Updated – see modified population graphic
Some people moan about adding years. I love ’em. Today I’m 65, and I want lots more! I wanna get old!
We the old and many
are coming for you!
Did you know more than half the humans who’ve ever been 65 are alive today? That’s partly because medicine keeps saving people like me, who tried to die in middle age. Thanks, medicine; now get ready for lots of us getting older, happily, with chronic conditions. (I myself have slightly elevated blood pressure, and I’m just emerging from “obese.”)
Like my classmate Jay Pollack, who posted on Facebook that he’s getting a pacemaker because medicine saved him twice in ten years.
Have you thought about my question last September about taking care of all the old people? Or how about Pew Research’s new book Next America, which depicts among other things how America’s classic “age pyramid” is becoming rectangular? Each band in the graphic is a five year age group. We used to have very few 80+, and now it’s commonplace: (Graphic modified 10pm ET)
(Check the original animated graphic, btw. It’s impressive.) It’s all around you:
- When I was born, 8% of America was 65+. Today it’s 16%. When I turn 100, it’ll be 22%.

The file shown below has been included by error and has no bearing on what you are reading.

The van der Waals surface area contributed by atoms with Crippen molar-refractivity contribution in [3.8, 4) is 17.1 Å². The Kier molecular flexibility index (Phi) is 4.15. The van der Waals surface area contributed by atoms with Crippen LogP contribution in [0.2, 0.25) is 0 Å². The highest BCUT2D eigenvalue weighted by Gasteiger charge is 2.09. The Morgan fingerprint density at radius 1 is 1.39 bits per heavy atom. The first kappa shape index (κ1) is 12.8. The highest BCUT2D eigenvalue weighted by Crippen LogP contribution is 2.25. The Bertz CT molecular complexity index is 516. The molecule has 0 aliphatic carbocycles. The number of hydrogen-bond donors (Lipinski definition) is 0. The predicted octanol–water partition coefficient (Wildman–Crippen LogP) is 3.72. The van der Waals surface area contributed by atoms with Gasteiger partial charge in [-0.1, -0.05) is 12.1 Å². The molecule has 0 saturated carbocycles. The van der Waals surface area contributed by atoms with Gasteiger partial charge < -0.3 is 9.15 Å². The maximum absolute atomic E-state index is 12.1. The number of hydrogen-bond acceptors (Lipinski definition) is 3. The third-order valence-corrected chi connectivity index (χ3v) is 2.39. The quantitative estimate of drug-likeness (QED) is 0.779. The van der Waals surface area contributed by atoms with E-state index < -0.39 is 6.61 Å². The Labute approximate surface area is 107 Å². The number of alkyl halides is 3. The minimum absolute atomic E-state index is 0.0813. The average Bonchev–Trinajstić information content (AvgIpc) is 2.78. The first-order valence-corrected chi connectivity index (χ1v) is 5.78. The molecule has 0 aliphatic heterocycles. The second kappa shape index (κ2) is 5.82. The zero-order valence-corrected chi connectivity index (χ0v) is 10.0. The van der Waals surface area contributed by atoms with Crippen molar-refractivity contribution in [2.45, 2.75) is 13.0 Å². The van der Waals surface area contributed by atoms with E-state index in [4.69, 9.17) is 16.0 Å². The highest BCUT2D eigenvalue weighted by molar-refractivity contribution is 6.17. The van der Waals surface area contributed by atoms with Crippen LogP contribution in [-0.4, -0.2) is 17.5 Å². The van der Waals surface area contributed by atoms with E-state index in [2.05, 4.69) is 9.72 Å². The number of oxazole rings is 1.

- When I was born, for every worker 22-64 we had 0.15 elders.
- Today every worker has twice that.
- In 2050 it’ll be almost triple (0.42 elders – every working age person will have almost half an elder to support!)
- Have you looked at an obituary section recently? Lots of people die in their 80s and even 90s. Not unusual anymore.
- I’m 25 years away from 90. Woohoo!
- Have you noticed how many wheelchairs are waiting when you get off a plane? (I can tell you, not all airports are equally good at that, and definitely not all countries – Iceland is the worst I’ve seen)
And I’m not talking about really-elderly “enfeebled” people, as they’re sometimes called – plenty of us are well over 70 and don’t look it. (Well, they do look over 70, because they are – but they’re not what we expect! See, the world has changed.) Personally, my only concession to advertise the process is that I’ve stopped snipping my eyebrows, so they’re getting bristly.
A year ago I posted “When I’m 64,” including the Beatles song. It was a bittersweet blog post, because in the previous nine months I’d lost two brothers and my best friend. (It’s sobering to re-read that. Also, it lists lots of things I lived through in the ’60s. Check it out.)